Women Doing Theology by Cyneatha Millsaps

Earlier this month, I attended my first Women Doing Theology (WDT) conference, “Talkin’ bout a Revolution”. I found this Women in Leadership event to be informative and refreshing. It was great to see young women in leadership gathering together. Having a conference designed for women makes it easier for us to see and hear ourselves. The conference also shows the new leaders of the church and it is hopeful. I felt like my prayers for the last ten years were being answered.

It is always great to gather with friends. Women have such busy schedules that we don’t often find time for ourselves. WDT gives women a platform to step away from family, community and work to simply take in the gospel. I like to compare WDT to the women’s retreats that were created years ago. Several years ago, I organized a “Black Mennonite Women Rock” retreat in Michigan. The idea was to get the younger generation to the camp sites. But I knew in order to get them, they would need substance, not just relaxing. So we created a combination of retreat space and educational space. WDT has capitalized on this kind of gathering, where women gather for a purpose.

I look forward to the next WDT conference and encourage other women to attend.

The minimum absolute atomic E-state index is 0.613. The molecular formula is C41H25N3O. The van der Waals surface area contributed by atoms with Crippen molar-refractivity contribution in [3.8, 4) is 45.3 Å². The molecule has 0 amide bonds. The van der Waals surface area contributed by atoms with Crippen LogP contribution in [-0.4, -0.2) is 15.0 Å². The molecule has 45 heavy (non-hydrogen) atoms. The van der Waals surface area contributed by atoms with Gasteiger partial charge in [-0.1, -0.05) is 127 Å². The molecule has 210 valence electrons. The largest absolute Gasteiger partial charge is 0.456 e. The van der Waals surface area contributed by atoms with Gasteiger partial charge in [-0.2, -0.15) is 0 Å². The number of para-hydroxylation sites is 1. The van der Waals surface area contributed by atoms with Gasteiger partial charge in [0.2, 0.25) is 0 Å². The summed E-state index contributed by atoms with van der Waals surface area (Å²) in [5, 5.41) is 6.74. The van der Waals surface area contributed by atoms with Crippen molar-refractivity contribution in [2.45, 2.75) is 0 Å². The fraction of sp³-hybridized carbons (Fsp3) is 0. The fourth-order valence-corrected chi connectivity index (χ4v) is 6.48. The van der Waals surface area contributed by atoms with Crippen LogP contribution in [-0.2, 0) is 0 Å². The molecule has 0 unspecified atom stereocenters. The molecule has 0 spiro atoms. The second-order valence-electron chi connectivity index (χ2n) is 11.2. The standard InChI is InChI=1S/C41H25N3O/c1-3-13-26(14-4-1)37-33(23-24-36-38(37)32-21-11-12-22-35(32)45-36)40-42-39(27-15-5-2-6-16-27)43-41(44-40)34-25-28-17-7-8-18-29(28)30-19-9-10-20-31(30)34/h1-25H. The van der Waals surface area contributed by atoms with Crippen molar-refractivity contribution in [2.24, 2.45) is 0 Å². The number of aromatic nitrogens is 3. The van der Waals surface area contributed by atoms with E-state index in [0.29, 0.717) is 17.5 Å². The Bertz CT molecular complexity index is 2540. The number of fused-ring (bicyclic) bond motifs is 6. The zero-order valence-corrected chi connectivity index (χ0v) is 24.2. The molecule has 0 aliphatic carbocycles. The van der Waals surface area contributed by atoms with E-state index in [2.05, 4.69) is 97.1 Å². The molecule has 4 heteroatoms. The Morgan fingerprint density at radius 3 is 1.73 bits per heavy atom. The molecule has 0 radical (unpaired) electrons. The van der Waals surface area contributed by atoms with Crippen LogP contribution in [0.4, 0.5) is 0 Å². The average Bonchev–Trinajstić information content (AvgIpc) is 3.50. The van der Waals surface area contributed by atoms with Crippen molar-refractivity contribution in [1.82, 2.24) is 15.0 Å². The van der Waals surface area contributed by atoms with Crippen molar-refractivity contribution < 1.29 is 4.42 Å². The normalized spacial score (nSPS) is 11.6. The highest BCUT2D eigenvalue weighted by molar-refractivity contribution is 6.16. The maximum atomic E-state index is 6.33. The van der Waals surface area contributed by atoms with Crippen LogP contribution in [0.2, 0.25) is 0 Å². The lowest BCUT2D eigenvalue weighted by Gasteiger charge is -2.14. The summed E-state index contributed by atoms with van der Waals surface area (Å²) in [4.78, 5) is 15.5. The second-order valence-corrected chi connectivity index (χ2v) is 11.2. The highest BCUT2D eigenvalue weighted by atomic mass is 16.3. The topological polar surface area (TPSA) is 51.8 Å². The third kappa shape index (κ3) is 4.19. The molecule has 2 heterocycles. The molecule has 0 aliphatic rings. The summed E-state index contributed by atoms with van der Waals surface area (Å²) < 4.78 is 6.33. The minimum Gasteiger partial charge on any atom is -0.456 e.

Question | Self-preservation? by Cyneatha Millsaps

I have had the pleasure of speaking with young men from rural and urban spaces in the past month. I am amazed that both see to the issue of guns from the same point of view: self-preservation. In the various conversations, all the young men thought that carrying a gun was not only necessary but also a call to duty. One young man, at a mission’s fundraiser, said that he had is firearm in case something jumped off. My husband asked, “At a church fundraiser?” He then proceeded to tell the young man to leave and remove the gun from church premises. Another young man posed this scenario: if you were in a convenience store with a gun on your hip it could deter a possible assailant. I asked, “How do we know who the good guy or the bad guy is?” If self-preservation is the main point, then how do we decide whose life is more valuable? And what does that say about us as Christians? Jesus followers don’t seek to save their lives but lose them for the sake of the good news. If your Christian witness starts with self-preservation from “the other” regardless of whom that might be, chances are you are not a Christ follower.

For those who want to save their life will lose it, and those who lose their life for my sake, and for the sake of the gospel, will save it. For what will it profit them to gain the whole world and forfeit their life?

Mark 8:35-36

Cyneatha Millsaps

Honoring our history, celebrating the present by Denise Nickel

Denise Nickel is the Central States representative for the Mennonite Women USA board. Denise is a member of Tabor Mennonite Church in Newton, Kansas. She is active with the worship team, children’s ministries, deacon and women’s Group. She is secretary to the principal of Goessel Elementary School. She and her husband, Elton have three children and seven grandchildren.